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Proposed Rule

Information From Foreign Regions Applying for Recognition of Animal Health Status

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Start Preamble

AGENCY:

Animal and Plant Health Inspection Service, USDA.

ACTION:

Proposed rule.

SUMMARY:

We are proposing to amend the regulations that govern the importation of animals and animal products by revising the list of factors APHIS considers when evaluating the animal health status of a foreign region. Additionally, we are proposing criteria for considering a region to be historically free of a specific disease. These changes would make clearer the type of information APHIS needs from a requesting region to most expeditiously conduct an evaluation.

DATES:

We will consider all comments that we receive on or before February 27, 2012.

ADDRESSES:

You may submit comments by either of the following methods:

Supporting documents and any comments we receive on this docket may be viewed at http://www.regulations.gov/​#!docketDetail;​D=​APHIS-2007-0158 or in our reading room, which is located in room 1141 of the USDA South Building, 14th Street and Independence Avenue SW., Washington, DC. Normal reading room hours are 8 a.m. to 4:30 p.m., Monday through Friday, except holidays. To be sure someone is there to help you, please call (202) 690-2817 before coming.

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FOR FURTHER INFORMATION CONTACT:

Dr. Kelly Rhodes, Regionalization Evaluation Services, Sanitary Trade Issues Team, National Center for Import and Export, VS, APHIS, 4700 River Road Unit 38, Riverdale, MD 20737-1231; (301) 734-4356.

End Further Info End Preamble Start Supplemental Information

SUPPLEMENTARY INFORMATION:

Background

The regulations in 9 CFR part 92, “Importation of Animals and Animal Products; Procedures for Requesting Recognition of Regions” (referred to below as the regulations), set forth the process by which a foreign government may request recognition of the animal health status of a region.

Section 92.2 of the regulations requires that such requests be accompanied by information regarding the region that will enable the Animal and Plant Health Inspection Service (APHIS) of the U.S. Department of Agriculture to evaluate the request. Currently, the provisions in paragraph (b) of § 92.2 state that each request must include the following information, which APHIS commonly refers to as “the 11 factors”:

  • The authority, organization, and infrastructure of the veterinary services organization in the region.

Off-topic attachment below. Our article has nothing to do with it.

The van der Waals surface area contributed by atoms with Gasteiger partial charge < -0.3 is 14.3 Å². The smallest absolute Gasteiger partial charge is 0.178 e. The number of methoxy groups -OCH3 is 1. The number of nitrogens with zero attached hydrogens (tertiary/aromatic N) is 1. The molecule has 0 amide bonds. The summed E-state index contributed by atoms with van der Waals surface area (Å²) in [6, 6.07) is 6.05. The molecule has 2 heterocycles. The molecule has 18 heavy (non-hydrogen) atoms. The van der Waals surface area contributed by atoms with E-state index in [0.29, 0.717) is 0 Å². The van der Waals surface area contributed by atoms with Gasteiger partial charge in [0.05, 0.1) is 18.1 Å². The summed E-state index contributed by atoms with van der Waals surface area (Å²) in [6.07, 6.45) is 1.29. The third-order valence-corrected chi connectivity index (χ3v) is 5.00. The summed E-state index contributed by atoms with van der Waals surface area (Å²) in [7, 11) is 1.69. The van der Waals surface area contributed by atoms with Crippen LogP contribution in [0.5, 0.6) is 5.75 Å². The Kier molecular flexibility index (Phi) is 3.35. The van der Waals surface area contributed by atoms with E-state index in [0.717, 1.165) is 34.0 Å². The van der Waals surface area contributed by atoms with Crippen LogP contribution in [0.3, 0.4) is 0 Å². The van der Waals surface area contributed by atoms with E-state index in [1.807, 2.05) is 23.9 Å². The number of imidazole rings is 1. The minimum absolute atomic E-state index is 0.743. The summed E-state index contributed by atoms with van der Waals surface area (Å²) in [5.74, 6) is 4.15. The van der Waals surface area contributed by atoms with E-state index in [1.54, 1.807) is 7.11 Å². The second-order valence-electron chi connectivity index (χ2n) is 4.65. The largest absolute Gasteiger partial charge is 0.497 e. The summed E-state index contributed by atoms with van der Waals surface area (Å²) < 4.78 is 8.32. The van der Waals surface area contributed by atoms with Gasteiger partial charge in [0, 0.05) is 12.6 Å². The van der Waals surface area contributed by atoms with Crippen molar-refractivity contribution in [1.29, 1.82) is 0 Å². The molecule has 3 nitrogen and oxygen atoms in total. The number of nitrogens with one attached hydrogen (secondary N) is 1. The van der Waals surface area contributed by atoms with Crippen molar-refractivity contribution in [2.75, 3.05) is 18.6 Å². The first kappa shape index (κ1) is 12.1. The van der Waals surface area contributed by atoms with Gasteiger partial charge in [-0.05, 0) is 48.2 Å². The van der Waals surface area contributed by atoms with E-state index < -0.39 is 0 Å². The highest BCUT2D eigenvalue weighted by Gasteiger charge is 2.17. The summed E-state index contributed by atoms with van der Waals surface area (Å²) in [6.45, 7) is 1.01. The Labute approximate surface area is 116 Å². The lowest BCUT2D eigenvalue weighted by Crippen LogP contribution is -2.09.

• Disease status, i.e., is the restricted disease agent known to exist in the region? If “yes,” at what prevalence? If “no,” when was the most recent diagnosis?
  • The status of adjacent regions with respect to the agent.
  • The extent of an active disease control program, if any, if the agent is known to exist in the region.
  • The vaccination status of the region. When was the last vaccination? What is the extent of vaccination if it is currently used, and what vaccine is being used?
  • The degree to which the region is separated from adjacent regions of higher risk through physical or other barriers.
  • The extent to which movement of animals and animal products is controlled from regions of higher risk, and the level of biosecurity regarding such movements.
  • Livestock demographics and marketing practices in the region.
  • The type and extent of disease surveillance in the region, e.g., is it passive and/or active; what is the quantity and quality of sampling and testing?
  • Diagnostic laboratory capabilities.
  • Policies and infrastructure for animal disease control in the region, i.e., emergency response capacity.

Current paragraph (e) of § 92.2 provides that if, after evaluating the information submitted, APHIS believes the action being requested can be safely taken, the Agency will publish a proposed rule in the Federal Register proposing to take such action and will provide a period of time during which the public may comment on the proposal. Current paragraph (f) of § 92.2 provides that, during the comment period, the public will have access both to the information upon which APHIS based its analysis of risk and the analysis itself. Once APHIS reviews and considers all comments received, it makes a final decision regarding the request and publishes that decision in the Federal Register.

In order to conduct a valid evaluation of a region's animal health status and any risk that might be associated with the action requested, it is important that APHIS have complete and pertinent information regarding the region, its disease history, its animal health practices and capabilities, and any effect its import practices or relationship to adjacent regions might have on disease risk.

The 11 factors listed in § 92.2(b) specify the types of information APHIS needs to accomplish its evaluation. To assist foreign governments making a request under § 92.2, APHIS also makes available on its Web site detailed guidance as to the types of information required. This guidance is forth in a document titled “Clarification of Information Requested for Recognition of a Region,” which can be viewed at http://www.aphis.usda.gov/​import_​export/​downloads/​info_​request.pdf.

Each year, APHIS receives a number of requests to evaluate the animal health status of foreign regions. However, the evaluation process is often hindered because, even with the assistance of the Start Printed Page 81405guidance, the initial information sent to APHIS is incomplete and requires APHIS to contact the requesting government for additional information.